Share this post


Link to post
Share on other sites

Does 'no fierce acceleration' mean pootling around at 30mph...

"Harsh" acceleration would mean mashing the clutch or spinning the tyres. (Or making a hash of the 1-2 upshift. Plenty of youtube videos from people showing off their cars to cringe making effect.)

"Brisk", smooth acceleration up to cruising speed doesn't harm fuel consumption. It might even be beneficial. Similarly, going uphill. The laws of physics tell us that the gain in kinetic energy needed to reach cruising speed is independant of acceleration and the potential energy gain in a climb is independant of speed of climb.

The main trick is avoid building up too much kinetic energy (ie, speed) for the conditions and having good anticipation about coming off the power. Some people mistakenly think that brief periods of high instaneous fuel consumption necessarily produces a poor average.

Share this post


Link to post
Share on other sites

^ all relative to time, quicker journey in a way has to be somewhat better MPG wise over pottering along and going slow.

I've always thought it's best to get up the hills as quick as you can rather than labour your way to the top.

Share this post


Link to post
Share on other sites

After thirty years of mainly driving small Fiat cars (with Ford, Rover & Citroen used along side them in the early years) we bought our last Fiat, a Panda Euro 6 1.2 petrol. All the cars liked to rev freely and, unless you were on dual carriageways, fifth was rarely used. We were happy with the cars and the service from the dealership until we got the Euro 6, which was a disaster and after six months I cut my losses and got a Ford. The 2014 Fiat was even lower geared than the 09 one it had replaced, if you let any of these engines turn at a low speed and labour they use more petrol, so they always need to rev to be economical. The Ecoboost Fiesta I bought to replace the hopeless Euro 6 1.2 Panda was a different ball game with masses of torque at almost idling speed, now we are used to this we use higher gears than we would have used in the Fiat. The petrol consumption has improved and since the mileage went past the 7,000 mark it returns better fuel consumption figures than we ever got from the Fiat together with a performance that may be in Fiat dreams.

The reasons we changed back to Ford:- The Fiat 1.2 engine's poor and erratic throttle response on a 2014 car that Fiat refused to admit was a problem and just said 'Learn how to drive it', although how you can learn to predict the unpredictable is a mystery to me, the car could say ‘Today you have called for full throttle and we have canceled this request for the moment, have a nice day'! The number of times we nearly got hit from behind when pulling out onto a fast, busy roundabout was frightening. The engine would just lose power and you had to keep it above 2,500 revs and slip the clutch to stop it from stalling. Independent engineer's reports and rolling road tests, all showing in black and white that the car was a lame duck, cost us money and got us nowhere. Fiat wouldn't do anything and the dealership response was driven by them so we were left high and dry. Now it is is a great relief to have a normal person to talk to who cares about how we are getting on with the Ford, especially after Fiat's 'We have got your money, hard luck and "***off" attitude.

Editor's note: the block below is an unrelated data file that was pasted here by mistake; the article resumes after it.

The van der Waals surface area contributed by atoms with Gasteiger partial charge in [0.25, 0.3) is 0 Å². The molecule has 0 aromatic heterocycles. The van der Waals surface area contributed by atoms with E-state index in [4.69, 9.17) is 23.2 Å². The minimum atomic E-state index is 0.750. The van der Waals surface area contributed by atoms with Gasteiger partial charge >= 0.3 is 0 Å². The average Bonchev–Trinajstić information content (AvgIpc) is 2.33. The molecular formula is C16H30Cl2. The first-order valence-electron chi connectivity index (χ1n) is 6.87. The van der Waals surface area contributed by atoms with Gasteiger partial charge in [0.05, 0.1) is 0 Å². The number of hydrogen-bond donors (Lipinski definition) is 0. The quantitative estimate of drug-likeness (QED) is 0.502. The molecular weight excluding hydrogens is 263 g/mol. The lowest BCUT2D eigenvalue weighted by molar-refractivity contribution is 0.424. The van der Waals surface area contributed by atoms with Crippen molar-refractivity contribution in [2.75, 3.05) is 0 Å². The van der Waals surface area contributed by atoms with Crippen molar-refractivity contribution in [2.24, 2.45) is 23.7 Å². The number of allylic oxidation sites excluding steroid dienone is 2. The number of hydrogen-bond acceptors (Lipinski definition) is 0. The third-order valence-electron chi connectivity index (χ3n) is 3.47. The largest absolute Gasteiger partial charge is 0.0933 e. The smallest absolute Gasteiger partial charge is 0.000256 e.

It was interesting to see the difference between the 09 1.2 Panda’s output compared with the 14’s figures. The rolling road printout shows that the 14 car wasn’t very Green compared to the older 09 car and, unless you was doing 80 mph+, the old car would always be streets in front. I have attached the rolling road printout for anyone who is interested.

Rolling road results.PDF

Share this post


Link to post
Share on other sites

Interesting chart. I wonder if leaning down at low speed is the step too far. Since that is where the engine would be operating for most of the official CO2 test, it is presumably one of the common cheats.

Share this post


Link to post
Share on other sites

09 plates power deliver is ****** beyond belief lol seems like there is something wrong with it.

Share this post


Link to post
Share on other sites

Been doing some long journeys lately. Managed to get 67.3 mpg this 125ps has beaten my old 100ps even with my thule roof rack attached

post-45084-143197899667_thumb.jpg

Share this post


Link to post
Share on other sites

Getting my Zetec (98bhp) in a few weeks so this thread has been informative. Currently doing 66miles a day in a Hyundai i10 (85bhp) and getting 49 MPG average (as per my fuel log).